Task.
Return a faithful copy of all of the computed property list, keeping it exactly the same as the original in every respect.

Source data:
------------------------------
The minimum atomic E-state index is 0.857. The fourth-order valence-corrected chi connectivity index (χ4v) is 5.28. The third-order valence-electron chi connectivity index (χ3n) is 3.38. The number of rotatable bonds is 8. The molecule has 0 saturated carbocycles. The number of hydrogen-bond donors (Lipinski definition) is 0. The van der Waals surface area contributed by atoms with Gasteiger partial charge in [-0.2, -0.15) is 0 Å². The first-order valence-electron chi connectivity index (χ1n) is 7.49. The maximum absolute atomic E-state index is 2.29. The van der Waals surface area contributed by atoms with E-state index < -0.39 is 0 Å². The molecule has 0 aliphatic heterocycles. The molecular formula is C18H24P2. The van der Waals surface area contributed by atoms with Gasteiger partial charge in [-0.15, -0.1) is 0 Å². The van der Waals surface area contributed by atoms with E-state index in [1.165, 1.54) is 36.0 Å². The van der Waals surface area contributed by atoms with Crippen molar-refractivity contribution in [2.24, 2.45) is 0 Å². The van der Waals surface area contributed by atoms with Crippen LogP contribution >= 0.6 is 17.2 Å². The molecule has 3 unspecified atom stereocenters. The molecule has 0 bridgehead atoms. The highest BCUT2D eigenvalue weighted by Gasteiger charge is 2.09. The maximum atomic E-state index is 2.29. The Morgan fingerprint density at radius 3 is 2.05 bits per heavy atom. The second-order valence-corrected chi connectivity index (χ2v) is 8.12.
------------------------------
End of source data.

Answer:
The minimum atomic E-state index is 0.857. The fourth-order valence-corrected chi connectivity index (χ4v) is 5.28. The third-order valence-electron chi connectivity index (χ3n) is 3.38. The number of rotatable bonds is 8. The molecule has 0 saturated carbocycles. The number of hydrogen-bond donors (Lipinski definition) is 0. The van der Waals surface area contributed by atoms with Gasteiger partial charge in [-0.2, -0.15) is 0 Å². The first-order valence-electron chi connectivity index (χ1n) is 7.49. The maximum absolute atomic E-state index is 2.29. The van der Waals surface area contributed by atoms with E-state index < -0.39 is 0 Å². The molecule has 0 aliphatic heterocycles. The molecular formula is C18H24P2. The van der Waals surface area contributed by atoms with Gasteiger partial charge in [-0.15, -0.1) is 0 Å². The van der Waals surface area contributed by atoms with E-state index in [1.165, 1.54) is 36.0 Å². The van der Waals surface area contributed by atoms with Crippen molar-refractivity contribution in [2.24, 2.45) is 0 Å². The van der Waals surface area contributed by atoms with Crippen LogP contribution >= 0.6 is 17.2 Å². The molecule has 3 unspecified atom stereocenters. The molecule has 0 bridgehead atoms. The highest BCUT2D eigenvalue weighted by Gasteiger charge is 2.09. The maximum atomic E-state index is 2.29. The Morgan fingerprint density at radius 3 is 2.05 bits per heavy atom. The second-order valence-corrected chi connectivity index (χ2v) is 8.12.